One thing we now know for sure is that Molten Core will become accessible on November 21 (a week after the launch of Warlords itself) and last until January 6th, 2015. This gives you a little more than a month to get to level 100 and run the revamped Molten Core. It's a little worrying to me that you'll have to hit 100 and run this content (remember, it's a 40 person LFR) during the holiday season, but that's what we are currently being told. Also, thanks to the folks at Wowhead we also know that there are four helmets you can get when you defeat Ragnaros - an updated Crown of Destruction and plate, leather and cloth versions. In addition, Ragnaros drops the Core Hound Chain as well.
The new battleground will have a 90-99 and 100 version, and winning either version of the Southshore/Tarren Mill battleground will reward you with the Tarren Mill Terror title for Alliance players and the Southshore Slayer title for the Horde. Rated PvP play will begin on December 2nd, and the first raids will begin opening at that time with Raid Finder and Mythic difficulty opening the next week. A full schedule for the raid releases is incoming.
So that's how things stand so far. Looks like you'll want to get to 100 as quickly as possible if you're looking forward to that Molten Core LFR or the Southshore/Tarren Mill deathmatch.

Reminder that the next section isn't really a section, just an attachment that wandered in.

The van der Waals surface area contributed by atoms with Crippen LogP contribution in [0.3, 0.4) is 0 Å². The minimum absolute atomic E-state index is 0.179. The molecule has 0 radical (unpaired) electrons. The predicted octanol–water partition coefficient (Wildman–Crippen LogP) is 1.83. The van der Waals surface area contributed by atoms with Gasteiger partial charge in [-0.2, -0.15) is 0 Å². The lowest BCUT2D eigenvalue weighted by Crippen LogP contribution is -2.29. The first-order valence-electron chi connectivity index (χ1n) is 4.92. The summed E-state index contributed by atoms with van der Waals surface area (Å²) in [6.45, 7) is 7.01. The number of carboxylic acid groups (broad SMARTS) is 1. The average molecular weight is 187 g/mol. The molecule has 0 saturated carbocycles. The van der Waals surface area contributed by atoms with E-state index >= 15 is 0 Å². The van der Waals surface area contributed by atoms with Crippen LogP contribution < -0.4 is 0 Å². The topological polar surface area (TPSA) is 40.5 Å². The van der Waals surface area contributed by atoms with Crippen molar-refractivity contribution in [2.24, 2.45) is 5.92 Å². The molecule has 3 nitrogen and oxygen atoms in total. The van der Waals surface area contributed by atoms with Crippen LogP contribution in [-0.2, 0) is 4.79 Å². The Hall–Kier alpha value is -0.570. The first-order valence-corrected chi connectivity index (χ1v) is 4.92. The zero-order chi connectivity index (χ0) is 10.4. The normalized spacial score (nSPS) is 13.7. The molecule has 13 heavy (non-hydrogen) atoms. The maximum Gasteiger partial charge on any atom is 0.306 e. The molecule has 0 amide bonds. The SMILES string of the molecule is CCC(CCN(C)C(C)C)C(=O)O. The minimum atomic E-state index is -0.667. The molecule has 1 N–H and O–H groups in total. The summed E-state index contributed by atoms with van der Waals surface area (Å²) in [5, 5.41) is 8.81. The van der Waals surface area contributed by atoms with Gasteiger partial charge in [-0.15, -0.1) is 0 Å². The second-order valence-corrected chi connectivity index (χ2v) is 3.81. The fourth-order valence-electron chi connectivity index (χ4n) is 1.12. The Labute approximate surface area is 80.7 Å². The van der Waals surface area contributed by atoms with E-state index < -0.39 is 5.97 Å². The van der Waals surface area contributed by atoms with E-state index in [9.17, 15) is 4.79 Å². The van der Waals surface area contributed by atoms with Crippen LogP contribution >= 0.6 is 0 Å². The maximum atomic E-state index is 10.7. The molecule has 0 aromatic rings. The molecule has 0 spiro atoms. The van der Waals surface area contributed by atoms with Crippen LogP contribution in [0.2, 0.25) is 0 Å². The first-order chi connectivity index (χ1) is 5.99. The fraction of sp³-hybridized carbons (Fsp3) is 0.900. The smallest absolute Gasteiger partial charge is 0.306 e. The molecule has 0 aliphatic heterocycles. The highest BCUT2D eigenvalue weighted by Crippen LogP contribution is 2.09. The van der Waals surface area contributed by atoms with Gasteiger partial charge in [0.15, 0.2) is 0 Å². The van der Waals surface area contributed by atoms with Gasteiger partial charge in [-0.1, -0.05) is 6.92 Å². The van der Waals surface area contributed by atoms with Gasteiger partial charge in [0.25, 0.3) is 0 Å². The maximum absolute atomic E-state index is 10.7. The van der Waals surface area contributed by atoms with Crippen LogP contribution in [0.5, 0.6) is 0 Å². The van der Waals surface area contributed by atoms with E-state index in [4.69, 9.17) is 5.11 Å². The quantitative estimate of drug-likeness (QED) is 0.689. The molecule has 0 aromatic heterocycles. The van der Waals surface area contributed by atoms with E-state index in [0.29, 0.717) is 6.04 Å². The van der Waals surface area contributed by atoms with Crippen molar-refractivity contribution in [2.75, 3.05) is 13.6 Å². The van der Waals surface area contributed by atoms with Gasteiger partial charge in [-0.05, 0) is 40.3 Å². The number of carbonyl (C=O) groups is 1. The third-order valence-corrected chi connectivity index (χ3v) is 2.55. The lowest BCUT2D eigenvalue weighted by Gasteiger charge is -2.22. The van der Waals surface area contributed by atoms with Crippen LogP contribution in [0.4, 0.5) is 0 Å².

Basically, this means that you'll still need multiple sets to do things like tank or heal or DPS as long as your wearing gear from Mists of Pandaria - it's not until Warlords itself comes out that you'll get the gear which switches when you do.
Let me put it on the line - LFR and Flexible raid sizes are the most important raiding experiences currently available in World of Warcraft, and the upcoming Mythic 20 person raid difficulty is an atavism, barely even an appendix, that only a vanishing few players will experience when it is current. It exists for a sense of achievement and prestige that only a few players really have the time for anymore, and every year, that group of players gets smaller.
The reason for this is simple - as Tom Chilton put it, the demographic is getting older over time. People like me who played for the raid game back in classic are older. They have jobs, kids, schedules that don't permit the kind of time investment hard modes currently demand, the kind Mythic will demand. And it's not that you can't do cutting edge raiding in, say, six hours a week. I'm not arguing that you will have to put in 20 hours a week to do Mythic. I'm arguing that even scheduling one or two nights a week and being there reliably is actually really hard when you have other commitments that can often demand your time on a moment's notice - in essence. being able to go when you want/need to raid instead of when the group is scheduled to go is a huge boon to that aging demographic. For all the elitism, all the sneering, and all the slurs directed at the LFR player base, the feature allows people who love raiding but who can no longer commit to scheduled WoW play a place to do it.
You can ask if this is healthy for the game as a whole - whether or not your answer is yes or no, though, there is no escaping this simple fact. WoW is a decade old. Many of us playing it have been here for years now. Even players who started in Wrath or Cataclysm have now been playing for years. This is an aging game with aging players, this is the reality of the situation. And this means that more adaptive raiding solutions are going to keep presenting themselves.